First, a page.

Lactium is a brand name but it’s in lots of different supplements. It helps ease me into sleep these days with no issues and so I’m grateful for it. It’s a milk peptide but doesn’t cause problems in most people who do not tolerate milk. (I don’t tolerate cow’s milk and I’m fine with it.) Swanson Vitamins carries the cheapest source I’ve been able to locate. Don’t be deceived by the name of the product. It’s not just for women! That’s just their particular marketing BS.
Update: since I wrote this I’ve begun to use a lot of different nervine herbs. I didn’t tolerate herbs at all early on after withdrawal but they’ve become wonderful healing allies now. I need to write more about my relationship with herbal plants, but I do talk about how I got started in this post: My growing herb list: healing with plants
NO COFFEE or caffeine containing beverages ever for me…because it’s really like doing cocaine for my brain…I’m not exaggerating. I do generally suggest everyone coming off meds cut it out even if they don’t recognize severe sensitivity like I have. That’s the common advice on all the withdrawal boards too…those of us who have lots of collected experience helping others find that it’s generally necessary and helpful to stop caffeine. It can be hard to do but it really helps the healing process along…
I loved coffee too at one time…it took me years to eliminate but now I’m so radically sensitive it’s not even remotely tempting. Once people truly stop using caffeine most find that it helps so much that they too stop craving it.
I can’t touch alcohol either…it gets easier to give up these beverages as you realize it really helps you heal…(it did for me anyway) and alcohol also impedes natural sleep for everybody so it’s good to avoid in the evening before bed even if you’re not sensitive to it otherwise.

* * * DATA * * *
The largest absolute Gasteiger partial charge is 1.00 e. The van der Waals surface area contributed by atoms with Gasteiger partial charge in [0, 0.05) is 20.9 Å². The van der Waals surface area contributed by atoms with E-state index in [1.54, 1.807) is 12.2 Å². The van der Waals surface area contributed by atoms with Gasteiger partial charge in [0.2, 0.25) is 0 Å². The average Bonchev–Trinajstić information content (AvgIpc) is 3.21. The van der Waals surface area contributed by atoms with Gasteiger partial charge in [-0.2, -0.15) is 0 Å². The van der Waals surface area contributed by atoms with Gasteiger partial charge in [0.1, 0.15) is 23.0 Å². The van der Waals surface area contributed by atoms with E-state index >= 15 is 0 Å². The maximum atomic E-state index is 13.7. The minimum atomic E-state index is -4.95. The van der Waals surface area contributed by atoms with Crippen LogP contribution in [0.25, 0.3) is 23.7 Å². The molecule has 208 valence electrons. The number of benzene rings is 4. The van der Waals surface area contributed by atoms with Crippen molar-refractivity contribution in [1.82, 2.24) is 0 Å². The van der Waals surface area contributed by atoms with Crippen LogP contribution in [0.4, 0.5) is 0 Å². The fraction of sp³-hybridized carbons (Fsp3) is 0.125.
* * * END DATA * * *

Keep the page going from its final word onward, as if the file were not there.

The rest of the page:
The commitment to good health is one that grows and grows as your body thanks you for taking care of it!
Another thing that really helps me is a sort of sound therapy that raises alpha and theta brain waves. I have a set of CDs that have simply at times worked wonders allowing me to rest, if not sleep. These tracks are no longer available for sale so I uploaded them that you might be able to use them too. See what you think.
Of note: when my nervous system was most deeply fried, even these Tracks irritated me. It took a couple of years before I tolerated them. Most people, however, find them helpful long before I did. I know several people who really like them. We’ve done some passing around of them among ourselves in withdrawal circles.
The first three tracks are by far my favorites. I sometimes just listen to them on a loop for hours. It’s good for relaxing any time of the day and it can also help me meditate when the chaos in my autonomic system is too loud to manage without the CDs.
FYI: USE HEADPHONES
I’ve moved all the tracks to soundcloud: LISTEN OR DOWN LOAD HERE
Other posts on sleep, insomnia and psych drug withdrawal:
NEW: Shinzen Young reframes insomnia
- Insomnia? Or is your body just asking to sleep like our ancestors did?
- Sleep, insomnia and iatrogenic injury – an update
- Benzodiazepines, Sleeping Pills and Tranquilizers: what happens to the brain on drugs?
- Sleeping pills…commonly prescribed medications that can cause unexpected problems
- Are sleeping pills addictive?
- Sleeping Pills (benzos and Z-drugs) shorten life-span and a list of other adverse effect
- Stimulate your vagus nerve and thus chill out: simple, natural, uninvasive methods
*it is potentially dangerous to come off medications without careful planning. Please be sure to be well educated before undertaking any sort of discontinuation of medications. If your MD agrees to help you do so, do not assume they know how to do it well even if they claim to have experience. They are generally not trained in discontinuation and may not know how to recognize withdrawal issues. A lot of withdrawal issues are misdiagnosed to be psychiatric problems. This is why it’s good to educate oneself and find a doctor who is willing to learn with you as your partner in care. Really all doctors should always be willing to do this as we are all individuals and need to be treated as such. See: Psychiatric drug withdrawal and protracted withdrawal syndrome round-up